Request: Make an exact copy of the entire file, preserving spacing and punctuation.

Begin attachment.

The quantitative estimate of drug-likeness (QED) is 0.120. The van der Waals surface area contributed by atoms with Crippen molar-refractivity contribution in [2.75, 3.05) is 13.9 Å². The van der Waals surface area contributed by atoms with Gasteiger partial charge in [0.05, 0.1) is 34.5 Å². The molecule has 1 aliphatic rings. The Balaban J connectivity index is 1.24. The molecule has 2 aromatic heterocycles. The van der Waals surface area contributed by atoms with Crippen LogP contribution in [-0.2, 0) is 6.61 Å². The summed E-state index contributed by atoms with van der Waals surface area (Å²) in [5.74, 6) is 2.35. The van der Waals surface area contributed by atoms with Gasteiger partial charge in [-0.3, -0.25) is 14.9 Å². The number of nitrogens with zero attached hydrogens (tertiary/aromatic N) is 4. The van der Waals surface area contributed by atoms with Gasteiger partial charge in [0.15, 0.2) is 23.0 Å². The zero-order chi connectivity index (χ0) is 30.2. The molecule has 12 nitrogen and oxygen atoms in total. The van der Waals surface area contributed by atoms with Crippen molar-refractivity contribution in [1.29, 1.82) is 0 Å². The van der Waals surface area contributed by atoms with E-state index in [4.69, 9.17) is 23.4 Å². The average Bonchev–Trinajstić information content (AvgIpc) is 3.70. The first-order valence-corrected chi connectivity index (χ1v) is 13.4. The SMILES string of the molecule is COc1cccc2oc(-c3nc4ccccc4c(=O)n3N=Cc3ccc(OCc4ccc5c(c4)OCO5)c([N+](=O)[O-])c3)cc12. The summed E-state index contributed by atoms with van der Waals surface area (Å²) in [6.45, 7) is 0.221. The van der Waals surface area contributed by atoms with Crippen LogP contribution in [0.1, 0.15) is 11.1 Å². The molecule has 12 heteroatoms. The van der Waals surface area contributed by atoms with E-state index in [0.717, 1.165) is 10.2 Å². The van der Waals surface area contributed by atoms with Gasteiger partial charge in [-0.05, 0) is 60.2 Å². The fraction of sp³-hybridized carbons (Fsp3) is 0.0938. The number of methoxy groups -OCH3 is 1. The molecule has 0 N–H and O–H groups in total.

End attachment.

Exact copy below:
The quantitative estimate of drug-likeness (QED) is 0.120. The van der Waals surface area contributed by atoms with Crippen molar-refractivity contribution in [2.75, 3.05) is 13.9 Å². The van der Waals surface area contributed by atoms with Gasteiger partial charge in [0.05, 0.1) is 34.5 Å². The molecule has 1 aliphatic rings. The Balaban J connectivity index is 1.24. The molecule has 2 aromatic heterocycles. The van der Waals surface area contributed by atoms with Crippen LogP contribution in [-0.2, 0) is 6.61 Å². The summed E-state index contributed by atoms with van der Waals surface area (Å²) in [5.74, 6) is 2.35. The van der Waals surface area contributed by atoms with Gasteiger partial charge in [-0.3, -0.25) is 14.9 Å². The number of nitrogens with zero attached hydrogens (tertiary/aromatic N) is 4. The van der Waals surface area contributed by atoms with Gasteiger partial charge in [0.15, 0.2) is 23.0 Å². The zero-order chi connectivity index (χ0) is 30.2. The molecule has 12 nitrogen and oxygen atoms in total. The van der Waals surface area contributed by atoms with Crippen molar-refractivity contribution in [1.29, 1.82) is 0 Å². The van der Waals surface area contributed by atoms with E-state index in [4.69, 9.17) is 23.4 Å². The average Bonchev–Trinajstić information content (AvgIpc) is 3.70. The first-order valence-corrected chi connectivity index (χ1v) is 13.4. The SMILES string of the molecule is COc1cccc2oc(-c3nc4ccccc4c(=O)n3N=Cc3ccc(OCc4ccc5c(c4)OCO5)c([N+](=O)[O-])c3)cc12. The summed E-state index contributed by atoms with van der Waals surface area (Å²) in [6.45, 7) is 0.221. The van der Waals surface area contributed by atoms with Crippen LogP contribution in [0.1, 0.15) is 11.1 Å². The molecule has 12 heteroatoms. The van der Waals surface area contributed by atoms with E-state index in [0.717, 1.165) is 10.2 Å². The van der Waals surface area contributed by atoms with Gasteiger partial charge in [-0.05, 0) is 60.2 Å². The fraction of sp³-hybridized carbons (Fsp3) is 0.0938. The number of methoxy groups -OCH3 is 1. The molecule has 0 N–H and O–H groups in total.